Tuesday, May 26, 2009
Direction of anger?
I am watching the Joint Budget Committee of the California Assembly and Senate seeking to cut the California budget in response to the national and economic economic crisis. The cuts proposed by the Governor’s office and the response of the Legislative Analysts Office are extreme. For example the U.C. and the CSU would lose $1.4 this year and 583 million next year. In health care the state would eliminate care for Alzheimer’s patients, eliminate AIDS testing,
Cal Works, and health insurance for over 900,000 children. These are only the beginning.
Question, how do we try to direct the anger? Is the appropriate anger aimed at the Legislature, the voters, the non voters, the bureaucracy?
Reading the blogs you would think that teachers, police, firemen and state employees caused the crisis.
California's k-12 education system is in large part in crisis because it is underfunded. Contrary to the wishes of the voters, politicians continue to fail to adequately fund our schools. Legislators only have a 23% support in the public. When comparisons include cost of living, California ranks 47th out of the 50 states in per pupil expenditures. Our schools are suffering. This is unacceptable.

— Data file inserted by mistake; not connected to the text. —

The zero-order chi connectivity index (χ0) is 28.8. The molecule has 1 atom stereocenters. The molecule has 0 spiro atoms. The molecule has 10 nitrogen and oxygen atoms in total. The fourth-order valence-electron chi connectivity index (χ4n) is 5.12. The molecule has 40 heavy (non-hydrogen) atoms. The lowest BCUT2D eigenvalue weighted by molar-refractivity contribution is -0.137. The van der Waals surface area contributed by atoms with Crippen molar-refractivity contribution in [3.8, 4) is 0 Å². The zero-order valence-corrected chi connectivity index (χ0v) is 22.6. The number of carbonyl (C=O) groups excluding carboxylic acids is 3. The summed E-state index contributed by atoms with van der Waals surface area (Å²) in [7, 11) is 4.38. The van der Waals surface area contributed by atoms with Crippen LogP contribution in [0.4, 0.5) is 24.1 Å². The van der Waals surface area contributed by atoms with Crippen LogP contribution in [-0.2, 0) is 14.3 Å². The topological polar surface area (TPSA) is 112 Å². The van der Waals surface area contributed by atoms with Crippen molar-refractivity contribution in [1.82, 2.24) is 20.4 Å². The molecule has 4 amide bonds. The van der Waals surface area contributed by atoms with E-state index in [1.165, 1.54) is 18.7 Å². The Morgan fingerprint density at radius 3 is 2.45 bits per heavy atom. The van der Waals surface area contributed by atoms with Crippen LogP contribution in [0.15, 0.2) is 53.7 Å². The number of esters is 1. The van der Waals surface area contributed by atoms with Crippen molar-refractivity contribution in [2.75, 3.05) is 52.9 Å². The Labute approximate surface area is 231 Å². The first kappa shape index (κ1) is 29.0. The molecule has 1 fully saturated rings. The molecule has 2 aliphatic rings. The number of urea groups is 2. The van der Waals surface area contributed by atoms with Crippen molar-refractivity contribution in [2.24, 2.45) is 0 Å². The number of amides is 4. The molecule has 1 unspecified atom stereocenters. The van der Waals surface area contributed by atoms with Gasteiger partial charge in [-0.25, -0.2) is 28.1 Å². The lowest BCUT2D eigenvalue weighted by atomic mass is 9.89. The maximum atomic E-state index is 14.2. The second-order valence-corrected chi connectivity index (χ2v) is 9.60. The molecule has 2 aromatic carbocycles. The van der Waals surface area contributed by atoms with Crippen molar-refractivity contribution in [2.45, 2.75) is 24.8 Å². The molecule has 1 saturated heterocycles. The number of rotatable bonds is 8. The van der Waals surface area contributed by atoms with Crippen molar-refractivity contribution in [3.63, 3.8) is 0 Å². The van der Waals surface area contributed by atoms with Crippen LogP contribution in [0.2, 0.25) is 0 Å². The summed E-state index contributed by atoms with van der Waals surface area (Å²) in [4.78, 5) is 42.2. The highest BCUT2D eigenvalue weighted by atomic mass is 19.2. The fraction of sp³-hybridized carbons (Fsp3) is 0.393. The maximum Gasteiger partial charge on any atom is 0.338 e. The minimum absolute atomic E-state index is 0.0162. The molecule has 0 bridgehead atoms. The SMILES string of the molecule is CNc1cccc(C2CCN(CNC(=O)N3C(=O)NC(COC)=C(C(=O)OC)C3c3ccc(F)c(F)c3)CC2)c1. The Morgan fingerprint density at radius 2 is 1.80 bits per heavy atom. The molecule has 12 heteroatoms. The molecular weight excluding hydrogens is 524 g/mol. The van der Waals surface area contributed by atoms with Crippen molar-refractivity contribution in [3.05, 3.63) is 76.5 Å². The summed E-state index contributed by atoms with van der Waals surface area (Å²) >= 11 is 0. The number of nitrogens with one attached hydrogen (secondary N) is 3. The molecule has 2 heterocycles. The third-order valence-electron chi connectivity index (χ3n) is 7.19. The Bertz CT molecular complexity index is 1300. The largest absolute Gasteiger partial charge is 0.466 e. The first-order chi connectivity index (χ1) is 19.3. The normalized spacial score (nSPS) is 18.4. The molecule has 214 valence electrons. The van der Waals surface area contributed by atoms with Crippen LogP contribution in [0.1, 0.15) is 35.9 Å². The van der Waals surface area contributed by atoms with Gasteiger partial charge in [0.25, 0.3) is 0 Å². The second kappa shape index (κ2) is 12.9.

California, and most other states, have a budget crisis as a result of the national economic crisis – significantly a banking crisis. The robber barons of finance capital have stolen the money, they have looted the treasury and our pensions and now they want to return to business as usual without any significant reform of the economic system. Just give them more tax payer money to bail out the banks.
The severity of the national and international economic collapse has created budget shortfalls for state and local governments. Economist Dean Baker, says "Since many states are required by their charters or constitutions to balance their budgets, states will end up using federal stimulus dollars to offset these shortfalls." It currently looks as if much of the stimulus package will be used to back fill state budget shortages which sharply limits the potential success of the stimulus.